Aloha, I am a Hawaiian Studies student at Hawaiʻi Community College. Over the summer I took oceanography classes at University of Hawaiʻi at Hilo in an effort to learn more about the ocean that I love so much. The appealing aspect of the courses that were offered was the fact that they were a blend of traditional Hawaiian and modern scientific concepts. I likely would have been too intimidated to take an oceanography class if the Hawaiian component was not offered. Once I understood how native thinking, protocols, and knowledge were integrated I felt more motivated to push my personal educational boundaries. I learned concepts such as bathymetry, charting, sediment sampling, and plankton identification. We also learned chants that pertained to waʻa (canoes) and traditional ʻike (knowledge) and how key information is locked into them. By the end of the summer, everyone in the class had progressed and bonded over the love of the ocean.
As a participant of the MARE 298 – E Hana I Ka Waʻa class that was offered in conjunction with MARE 201L Oceanography Lab, I had the opportunity to work with an amazing and diverse group of students and teachers from Hawaiʻi and the U.S. mainland. Over the course of several weeks, we learned about oceanography through a contemporary lens as well as through a native Hawaiian perspective.
We utilized the University of Hawaiʻi at Hilo vessel Makani ‘Aha to conduct research and collect data in the mornings.
In the afternoon, we would go out in the University Canoe Club waʻa kaukahi (single hull canoes) to perform some of the same experiments in shoreline areas.
We were also very fortunate to be able to use a sailing waʻa kaulua (double hulled canoe) “Hoʻokena” that belongs to Kaleo Pilago and his ʻohana to learn more about navigation, winds, rains, and currents in Hilo Bay.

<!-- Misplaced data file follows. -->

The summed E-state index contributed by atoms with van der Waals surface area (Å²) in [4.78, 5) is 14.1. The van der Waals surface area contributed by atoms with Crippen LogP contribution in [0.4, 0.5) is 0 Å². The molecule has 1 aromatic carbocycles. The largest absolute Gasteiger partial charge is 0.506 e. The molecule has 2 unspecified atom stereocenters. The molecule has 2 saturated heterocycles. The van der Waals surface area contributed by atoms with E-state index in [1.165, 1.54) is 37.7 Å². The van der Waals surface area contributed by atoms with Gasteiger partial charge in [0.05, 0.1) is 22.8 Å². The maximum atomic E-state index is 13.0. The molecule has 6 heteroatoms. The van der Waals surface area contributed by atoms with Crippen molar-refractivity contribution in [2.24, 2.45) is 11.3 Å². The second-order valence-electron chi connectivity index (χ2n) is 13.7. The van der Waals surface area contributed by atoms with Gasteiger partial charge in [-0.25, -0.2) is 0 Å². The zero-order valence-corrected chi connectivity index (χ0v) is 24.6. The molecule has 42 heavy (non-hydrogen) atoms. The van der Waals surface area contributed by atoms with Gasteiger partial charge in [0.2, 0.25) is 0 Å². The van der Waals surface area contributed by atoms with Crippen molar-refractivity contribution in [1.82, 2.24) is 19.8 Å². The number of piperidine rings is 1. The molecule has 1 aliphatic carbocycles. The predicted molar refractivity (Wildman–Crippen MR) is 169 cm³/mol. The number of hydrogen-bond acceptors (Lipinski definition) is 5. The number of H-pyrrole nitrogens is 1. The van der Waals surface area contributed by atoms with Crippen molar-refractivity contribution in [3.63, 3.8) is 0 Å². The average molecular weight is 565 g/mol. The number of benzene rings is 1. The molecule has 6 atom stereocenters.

As a final project, we were split into groups and assigned a geographic area within Hilo Bay to research. We each performed data collection using the waʻa kaukahi and researched the history and significance of our place.
Finally, we all presented our projects to the teachers, students, faculty, and community at Mokupāpapa Discovery Center. This experience was one that could not have been possible without the support of the University of Hawaiʻi at Hilo, the Keaholoa STEM Scholars Program, the Louis Stokes Alliances for Minority Participation (LSAMP), and of course our teachers, Hōkū Pihana and Kaleo Pilago along with our student assistants, boat crew, and our families.
Our group, Nā Waʻa Mauō, will be traveling to ‘Aotearoa (New Zealand) on March 2 to participate in the He Manawa Whenua Indigenous Research Conference that is being held in Hamilton, New Zealand. We will present our experience to other indigenous peoples and show them how we have incorporated native Hawaiian practices into a modern program and how doing such enhances the overall academic experience.